October 24, 2018

Authorities Kill Two Grizzlies Thought to Have Killed a Wyoming Guide and Wounded a Hunter

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As a result of a grizzly bear attack on two men in Wyoming attending to their elk kill, authorities have killed two grizzlies in response. A necropsy might determine if they are the bears responsible.

However, the media and the animal rights advocates who control it took the opportunity to further promote lies about the grizzly bear and its history.

According to a report published by Newscentermaine that came from USA Today, an advocate for the bears states: “…to protect the last of the tens of thousands of bears who used to roam the territory between the Pacific Ocean and the Great Plains.”

There’s plenty wrong with this statement. First of all, the person quoted refers to the grizzly bears in human terms when they state “bears WHO used to roam.” Bears are not whos. They are animals. A proper usage of our language would be “bears THAT used to roam.”

I also take issue with the statement that there were tens of thousands of grizzly bears that roamed the territory from the Pacific to the Great Plains.

I don’t believe there are “tens of thousands” of bears roaming that region today, but certainly, there are thousands with advocates doing all they can to bring the grizzly population to hundreds of thousands if they could. The difference that exists today vs when, according to some, tens of thousands of bears roamed is that there are millions more people living in this area than did when supposedly tens of thousands of bears did.

But did tens of thousands of grizzly bears ever exist in this region? My reasoning and logical conclusions tell a different story. If there were tens of thousands of grizzly bears in this region as is stated when Lewis and Clark undertook their exploration, it would seem that their journals would have contained stories of bear encounters.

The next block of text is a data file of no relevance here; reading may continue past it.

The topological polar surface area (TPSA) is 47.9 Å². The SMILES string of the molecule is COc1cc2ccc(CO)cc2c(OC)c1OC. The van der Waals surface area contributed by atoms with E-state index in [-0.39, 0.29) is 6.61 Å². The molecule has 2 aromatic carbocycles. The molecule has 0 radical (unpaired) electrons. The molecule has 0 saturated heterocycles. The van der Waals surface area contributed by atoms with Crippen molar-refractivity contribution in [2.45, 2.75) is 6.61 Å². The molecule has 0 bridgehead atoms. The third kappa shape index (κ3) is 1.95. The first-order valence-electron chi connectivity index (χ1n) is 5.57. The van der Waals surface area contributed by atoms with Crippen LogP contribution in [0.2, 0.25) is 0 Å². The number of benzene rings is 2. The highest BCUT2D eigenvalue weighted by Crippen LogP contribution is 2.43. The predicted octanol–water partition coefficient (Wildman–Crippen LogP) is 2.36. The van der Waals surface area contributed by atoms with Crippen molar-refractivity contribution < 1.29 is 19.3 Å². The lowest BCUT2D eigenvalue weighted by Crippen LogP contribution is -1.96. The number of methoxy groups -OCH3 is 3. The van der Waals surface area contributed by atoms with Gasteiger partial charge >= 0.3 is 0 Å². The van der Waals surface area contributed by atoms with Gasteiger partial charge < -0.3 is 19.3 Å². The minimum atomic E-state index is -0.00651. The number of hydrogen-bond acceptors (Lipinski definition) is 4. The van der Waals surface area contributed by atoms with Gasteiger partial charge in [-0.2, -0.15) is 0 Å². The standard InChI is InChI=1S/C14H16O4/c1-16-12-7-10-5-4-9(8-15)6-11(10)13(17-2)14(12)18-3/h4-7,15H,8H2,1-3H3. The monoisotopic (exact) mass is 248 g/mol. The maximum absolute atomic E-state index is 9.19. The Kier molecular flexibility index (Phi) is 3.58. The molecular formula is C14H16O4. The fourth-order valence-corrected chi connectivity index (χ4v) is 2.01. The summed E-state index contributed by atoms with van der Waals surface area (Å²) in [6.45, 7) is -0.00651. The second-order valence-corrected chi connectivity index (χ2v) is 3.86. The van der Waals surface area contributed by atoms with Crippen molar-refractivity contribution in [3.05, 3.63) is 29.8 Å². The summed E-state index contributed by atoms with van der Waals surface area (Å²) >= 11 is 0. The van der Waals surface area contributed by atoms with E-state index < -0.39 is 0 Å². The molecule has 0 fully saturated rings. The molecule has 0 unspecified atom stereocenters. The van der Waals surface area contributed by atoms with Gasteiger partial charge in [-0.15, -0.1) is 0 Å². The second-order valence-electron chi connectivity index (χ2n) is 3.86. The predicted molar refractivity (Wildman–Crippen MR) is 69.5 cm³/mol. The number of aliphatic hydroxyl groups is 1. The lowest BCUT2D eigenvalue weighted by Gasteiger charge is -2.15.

If my memory is correct (and it hasn’t been that long since I read the journals last) there is one incident recorded of a man in the expedition who thought he had a hand or a foot “swiped at” by a bear during the night as it hung outside of his tent.

Forcing the existence of large predators into human-settled landscapes is criminal and in certain circumstances, death and destruction of private property by these predators should be the responsibility of those promoting the growth of tens of thousands of these animals where history indicates never existed in the first place.

One more issue to discuss. This same person was quoted as saying, “Killing more bears will not prevent other bear-hunter conflicts, but it may irrevocably jeopardize the health of the grizzly population around Yellowstone.”

This ignorant, heartless, and senseless statement digs at the heart of the animal protection movement. It does make sense to reason that if there are fewer bears – the result of hunting them – logically, the odds of an encounter with a bear decreases. Will it end all encounters? Of course not.

The sad part of this statement is that it clearly tells us where this person’s priorities exist. They deny a simple math problem of reducing bear numbers but even at the expense of human life, doing anything about the problem “may irrevocably jeopardize the health of the grizzly population…”

Just this morning I was reading one man’s perspective on the government’s forcing of grizzlies and wolves into areas where people live, calling it “unjust and evil.”

At the crux of protecting “endangered species” is the false “best available science” that there once roamed “tens of thousands” of grizzly bears or wolves and that they MUST be restored to those numbers regardless of the human population. That is “unjust and evil.”

The countless journals from explorers and trappers from years ago simply do not support the idealistic theory that wildlife was abundant in the tens of thousands.

Evidently, one man’s life is worth saving two bears. Unjust and evil? You bet!

 

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